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Evenin!

This week’s been truly packed! We’ve had lots of statistics lessons, an exercise deadline and two seperate presentations to think about, and it’s truly been exhausting. Today I slept in, for the first time in weeks (I think I even made a note about the last time I didn’t set a clock, here on the blog). But that’s how life is sometimes.

The statistics I’m refering to has to do with an earlier exercise we did a few weeks back – when we measured soil pressure in two different production systems (conventional tilling vs reduced tilling). This week we finally sat down to look through the data (which wasn’t really worth anything because we had no replicates – but still good when learning about statistics..), and it turns out that I’m still finding these things hard to wrap my head around :D! But it’s actually really cool what you can do with today’s data technologies.

I’ll probably write more about this, since next course I will be doing my own research on Kernza. But there was so much more going on this week!

This tuesday, for example, we had a deadline for turning in our methods section of our “master’s project plan.” (which for some might become a real project plan, but for other’s it’s just an exercise on how to write a project plan). This proved to be harder then a I thought, perhaps because the only real work that I can relate to was my bachelor’s thesis, which basically consisted of a simple literature review. Now we’re talking bigger things. The methods section is really important – as your research question  is so strongly tied to your methods and your results. So we all had to really think about what we want to investigate, be it an interview, a meta-analysis of previous reports, action research, or perhaps even field trials. I’ve focused mostly on interviews in this exercise, so I had to read up on how an interview study might be designed, what methods exist and what advantages and disadvantages go with what methods. Interesting but tiring work. I’m more of a natural sciences person, so the learning curve is steep.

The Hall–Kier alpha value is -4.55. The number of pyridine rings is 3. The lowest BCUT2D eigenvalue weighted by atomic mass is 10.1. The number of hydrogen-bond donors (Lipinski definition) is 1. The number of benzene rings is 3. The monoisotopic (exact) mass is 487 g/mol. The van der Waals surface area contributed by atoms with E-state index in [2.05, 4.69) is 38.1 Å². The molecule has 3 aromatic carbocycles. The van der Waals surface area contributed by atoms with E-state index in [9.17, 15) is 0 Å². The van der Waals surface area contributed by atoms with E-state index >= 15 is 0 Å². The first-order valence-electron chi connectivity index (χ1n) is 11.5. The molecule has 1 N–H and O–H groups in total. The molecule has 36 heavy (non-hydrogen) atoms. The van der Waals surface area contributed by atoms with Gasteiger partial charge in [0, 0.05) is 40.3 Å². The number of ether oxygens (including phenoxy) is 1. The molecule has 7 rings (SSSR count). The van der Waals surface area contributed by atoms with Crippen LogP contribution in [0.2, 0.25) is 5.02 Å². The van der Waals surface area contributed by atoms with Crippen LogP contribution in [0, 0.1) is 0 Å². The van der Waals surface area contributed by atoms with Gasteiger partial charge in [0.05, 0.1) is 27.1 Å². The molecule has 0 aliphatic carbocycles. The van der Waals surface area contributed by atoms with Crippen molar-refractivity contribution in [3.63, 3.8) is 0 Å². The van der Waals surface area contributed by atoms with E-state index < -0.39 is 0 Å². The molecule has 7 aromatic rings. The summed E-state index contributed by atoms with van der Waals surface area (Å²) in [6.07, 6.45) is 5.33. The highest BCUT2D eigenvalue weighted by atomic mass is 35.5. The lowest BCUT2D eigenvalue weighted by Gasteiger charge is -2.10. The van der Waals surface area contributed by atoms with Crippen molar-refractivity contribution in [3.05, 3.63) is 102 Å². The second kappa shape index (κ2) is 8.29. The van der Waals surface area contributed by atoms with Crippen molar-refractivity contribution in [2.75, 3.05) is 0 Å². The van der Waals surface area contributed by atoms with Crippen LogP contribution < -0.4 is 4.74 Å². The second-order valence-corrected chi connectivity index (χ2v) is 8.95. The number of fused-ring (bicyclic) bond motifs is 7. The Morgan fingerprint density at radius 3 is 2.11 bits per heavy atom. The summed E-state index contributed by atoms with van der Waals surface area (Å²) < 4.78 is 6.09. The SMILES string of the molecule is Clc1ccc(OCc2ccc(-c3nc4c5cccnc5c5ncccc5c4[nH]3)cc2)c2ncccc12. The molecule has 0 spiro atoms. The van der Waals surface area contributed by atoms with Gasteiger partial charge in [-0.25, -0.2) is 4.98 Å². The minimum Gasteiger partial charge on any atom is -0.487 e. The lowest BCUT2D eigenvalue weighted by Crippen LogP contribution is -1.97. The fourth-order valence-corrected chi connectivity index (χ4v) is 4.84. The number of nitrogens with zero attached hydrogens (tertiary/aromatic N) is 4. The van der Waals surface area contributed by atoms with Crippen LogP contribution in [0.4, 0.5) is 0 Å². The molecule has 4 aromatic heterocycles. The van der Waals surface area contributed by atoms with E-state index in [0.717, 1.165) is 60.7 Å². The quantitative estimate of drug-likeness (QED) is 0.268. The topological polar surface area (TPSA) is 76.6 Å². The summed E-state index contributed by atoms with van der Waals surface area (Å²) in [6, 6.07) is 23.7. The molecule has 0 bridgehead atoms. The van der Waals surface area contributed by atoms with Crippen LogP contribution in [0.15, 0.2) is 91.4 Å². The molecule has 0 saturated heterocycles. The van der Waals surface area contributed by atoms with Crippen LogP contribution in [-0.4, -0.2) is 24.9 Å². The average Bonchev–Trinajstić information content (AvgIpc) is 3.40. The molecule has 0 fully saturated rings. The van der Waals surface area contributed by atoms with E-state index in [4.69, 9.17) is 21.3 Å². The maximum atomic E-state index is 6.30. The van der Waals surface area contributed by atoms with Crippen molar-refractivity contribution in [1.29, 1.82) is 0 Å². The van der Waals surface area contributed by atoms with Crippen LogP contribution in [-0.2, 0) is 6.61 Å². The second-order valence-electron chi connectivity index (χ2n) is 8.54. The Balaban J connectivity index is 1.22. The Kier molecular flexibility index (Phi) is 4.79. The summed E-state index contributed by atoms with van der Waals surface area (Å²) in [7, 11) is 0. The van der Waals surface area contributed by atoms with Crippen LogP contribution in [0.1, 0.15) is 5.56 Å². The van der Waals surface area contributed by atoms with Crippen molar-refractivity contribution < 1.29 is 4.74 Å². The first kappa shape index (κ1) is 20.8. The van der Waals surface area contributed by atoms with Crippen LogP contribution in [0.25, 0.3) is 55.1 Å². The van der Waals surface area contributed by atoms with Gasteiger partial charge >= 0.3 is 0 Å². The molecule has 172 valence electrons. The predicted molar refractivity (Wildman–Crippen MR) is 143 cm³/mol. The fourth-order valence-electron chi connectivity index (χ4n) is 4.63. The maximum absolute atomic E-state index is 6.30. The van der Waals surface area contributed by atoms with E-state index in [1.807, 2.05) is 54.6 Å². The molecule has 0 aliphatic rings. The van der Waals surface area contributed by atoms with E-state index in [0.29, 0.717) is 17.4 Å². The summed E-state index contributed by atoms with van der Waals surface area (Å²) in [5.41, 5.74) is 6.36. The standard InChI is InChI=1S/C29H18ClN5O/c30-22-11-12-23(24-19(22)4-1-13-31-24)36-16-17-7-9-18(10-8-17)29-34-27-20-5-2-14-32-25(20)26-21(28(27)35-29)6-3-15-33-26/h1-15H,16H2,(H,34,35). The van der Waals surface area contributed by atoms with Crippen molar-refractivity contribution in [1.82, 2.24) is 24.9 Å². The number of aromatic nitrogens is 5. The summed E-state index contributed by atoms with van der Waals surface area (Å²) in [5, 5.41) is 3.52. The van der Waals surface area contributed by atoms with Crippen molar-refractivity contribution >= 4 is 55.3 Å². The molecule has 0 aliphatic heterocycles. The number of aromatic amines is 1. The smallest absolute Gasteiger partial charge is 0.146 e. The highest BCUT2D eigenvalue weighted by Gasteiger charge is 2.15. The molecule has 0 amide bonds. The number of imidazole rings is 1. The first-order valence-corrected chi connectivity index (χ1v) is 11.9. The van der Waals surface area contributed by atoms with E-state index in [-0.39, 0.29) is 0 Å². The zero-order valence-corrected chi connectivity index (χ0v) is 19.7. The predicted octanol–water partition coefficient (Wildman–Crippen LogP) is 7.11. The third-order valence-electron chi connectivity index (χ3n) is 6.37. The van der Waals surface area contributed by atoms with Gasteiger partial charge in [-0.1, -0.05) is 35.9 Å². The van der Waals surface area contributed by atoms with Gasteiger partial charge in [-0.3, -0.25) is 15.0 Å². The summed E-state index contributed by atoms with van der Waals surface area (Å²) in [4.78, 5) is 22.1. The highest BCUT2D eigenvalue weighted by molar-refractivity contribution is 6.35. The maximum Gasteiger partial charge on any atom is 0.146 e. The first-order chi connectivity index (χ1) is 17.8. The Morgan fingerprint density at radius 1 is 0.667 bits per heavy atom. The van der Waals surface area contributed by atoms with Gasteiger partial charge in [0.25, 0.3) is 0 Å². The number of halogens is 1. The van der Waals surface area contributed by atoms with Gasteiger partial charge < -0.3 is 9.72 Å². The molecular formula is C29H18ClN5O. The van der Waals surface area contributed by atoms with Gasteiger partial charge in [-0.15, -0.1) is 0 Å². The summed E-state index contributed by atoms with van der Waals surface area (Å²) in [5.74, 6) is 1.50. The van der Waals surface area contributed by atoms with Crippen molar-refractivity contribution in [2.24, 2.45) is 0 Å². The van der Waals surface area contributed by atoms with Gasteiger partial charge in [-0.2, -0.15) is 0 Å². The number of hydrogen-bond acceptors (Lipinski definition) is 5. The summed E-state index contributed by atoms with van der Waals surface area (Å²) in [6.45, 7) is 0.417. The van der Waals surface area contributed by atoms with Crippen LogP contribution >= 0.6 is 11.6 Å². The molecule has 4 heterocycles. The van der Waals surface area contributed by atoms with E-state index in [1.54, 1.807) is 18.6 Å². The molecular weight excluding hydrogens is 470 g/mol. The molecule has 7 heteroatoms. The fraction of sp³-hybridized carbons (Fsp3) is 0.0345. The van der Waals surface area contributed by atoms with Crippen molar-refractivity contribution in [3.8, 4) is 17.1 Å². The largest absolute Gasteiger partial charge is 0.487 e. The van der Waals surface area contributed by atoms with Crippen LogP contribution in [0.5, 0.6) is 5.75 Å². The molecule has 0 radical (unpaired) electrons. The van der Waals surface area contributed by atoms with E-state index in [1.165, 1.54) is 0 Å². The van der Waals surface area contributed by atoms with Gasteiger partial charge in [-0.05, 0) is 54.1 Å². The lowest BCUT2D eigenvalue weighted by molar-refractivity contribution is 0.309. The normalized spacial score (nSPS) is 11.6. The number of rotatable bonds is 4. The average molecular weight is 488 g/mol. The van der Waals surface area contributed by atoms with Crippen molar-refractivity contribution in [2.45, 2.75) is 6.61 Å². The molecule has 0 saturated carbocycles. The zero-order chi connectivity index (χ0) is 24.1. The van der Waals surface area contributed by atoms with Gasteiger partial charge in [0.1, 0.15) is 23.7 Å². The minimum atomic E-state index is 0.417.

I think both my turn-in and my presentation was ok. But I focused mostly on the social sciences part here. If we want to get a degree in agroecology, we need to consider the natural sciences part too. That’s the hard part, and something we’re all battling against right now.

But I’m glad we’re being pushed harder now, now that the course is approaching its conclusion. The masters’ thesis isn’t too far away. Winter is coming. etc.

Til next time!

Robin

 

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